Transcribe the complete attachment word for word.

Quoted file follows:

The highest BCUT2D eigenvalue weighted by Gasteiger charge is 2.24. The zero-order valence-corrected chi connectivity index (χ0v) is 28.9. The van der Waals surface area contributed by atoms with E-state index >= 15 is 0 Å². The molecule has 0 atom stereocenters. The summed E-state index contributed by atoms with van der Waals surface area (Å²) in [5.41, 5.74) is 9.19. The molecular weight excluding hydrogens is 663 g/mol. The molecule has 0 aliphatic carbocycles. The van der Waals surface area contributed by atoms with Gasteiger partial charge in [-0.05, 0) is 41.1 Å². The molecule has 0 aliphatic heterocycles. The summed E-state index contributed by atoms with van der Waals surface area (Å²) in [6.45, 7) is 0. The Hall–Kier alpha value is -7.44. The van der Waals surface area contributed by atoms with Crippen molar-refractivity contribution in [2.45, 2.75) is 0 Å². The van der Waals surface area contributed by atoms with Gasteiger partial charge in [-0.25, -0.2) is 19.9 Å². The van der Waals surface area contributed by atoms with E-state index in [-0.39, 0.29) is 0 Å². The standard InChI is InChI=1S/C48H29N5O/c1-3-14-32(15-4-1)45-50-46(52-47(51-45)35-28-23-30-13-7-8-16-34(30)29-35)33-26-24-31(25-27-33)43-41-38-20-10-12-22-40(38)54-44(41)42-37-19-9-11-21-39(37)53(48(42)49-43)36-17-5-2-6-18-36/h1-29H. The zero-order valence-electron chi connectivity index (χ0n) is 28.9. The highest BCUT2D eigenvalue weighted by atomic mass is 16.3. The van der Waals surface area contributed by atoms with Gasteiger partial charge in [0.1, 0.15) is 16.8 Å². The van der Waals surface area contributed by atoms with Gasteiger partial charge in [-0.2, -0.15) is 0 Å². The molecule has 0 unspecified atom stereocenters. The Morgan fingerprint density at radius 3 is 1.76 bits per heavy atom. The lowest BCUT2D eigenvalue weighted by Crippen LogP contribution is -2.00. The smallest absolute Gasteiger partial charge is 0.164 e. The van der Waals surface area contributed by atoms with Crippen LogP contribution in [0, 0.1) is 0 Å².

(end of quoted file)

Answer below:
The highest BCUT2D eigenvalue weighted by Gasteiger charge is 2.24. The zero-order valence-corrected chi connectivity index (χ0v) is 28.9. The van der Waals surface area contributed by atoms with E-state index >= 15 is 0 Å². The molecule has 0 atom stereocenters. The summed E-state index contributed by atoms with van der Waals surface area (Å²) in [5.41, 5.74) is 9.19. The molecular weight excluding hydrogens is 663 g/mol. The molecule has 0 aliphatic carbocycles. The van der Waals surface area contributed by atoms with Gasteiger partial charge in [-0.05, 0) is 41.1 Å². The molecule has 0 aliphatic heterocycles. The summed E-state index contributed by atoms with van der Waals surface area (Å²) in [6.45, 7) is 0. The Hall–Kier alpha value is -7.44. The van der Waals surface area contributed by atoms with Crippen molar-refractivity contribution in [2.45, 2.75) is 0 Å². The van der Waals surface area contributed by atoms with Gasteiger partial charge in [-0.25, -0.2) is 19.9 Å². The van der Waals surface area contributed by atoms with E-state index in [-0.39, 0.29) is 0 Å². The standard InChI is InChI=1S/C48H29N5O/c1-3-14-32(15-4-1)45-50-46(52-47(51-45)35-28-23-30-13-7-8-16-34(30)29-35)33-26-24-31(25-27-33)43-41-38-20-10-12-22-40(38)54-44(41)42-37-19-9-11-21-39(37)53(48(42)49-43)36-17-5-2-6-18-36/h1-29H. The zero-order valence-electron chi connectivity index (χ0n) is 28.9. The highest BCUT2D eigenvalue weighted by atomic mass is 16.3. The van der Waals surface area contributed by atoms with Gasteiger partial charge in [0.1, 0.15) is 16.8 Å². The van der Waals surface area contributed by atoms with Gasteiger partial charge in [-0.2, -0.15) is 0 Å². The molecule has 0 unspecified atom stereocenters. The Morgan fingerprint density at radius 3 is 1.76 bits per heavy atom. The lowest BCUT2D eigenvalue weighted by Crippen LogP contribution is -2.00. The smallest absolute Gasteiger partial charge is 0.164 e. The van der Waals surface area contributed by atoms with Crippen LogP contribution in [0, 0.1) is 0 Å².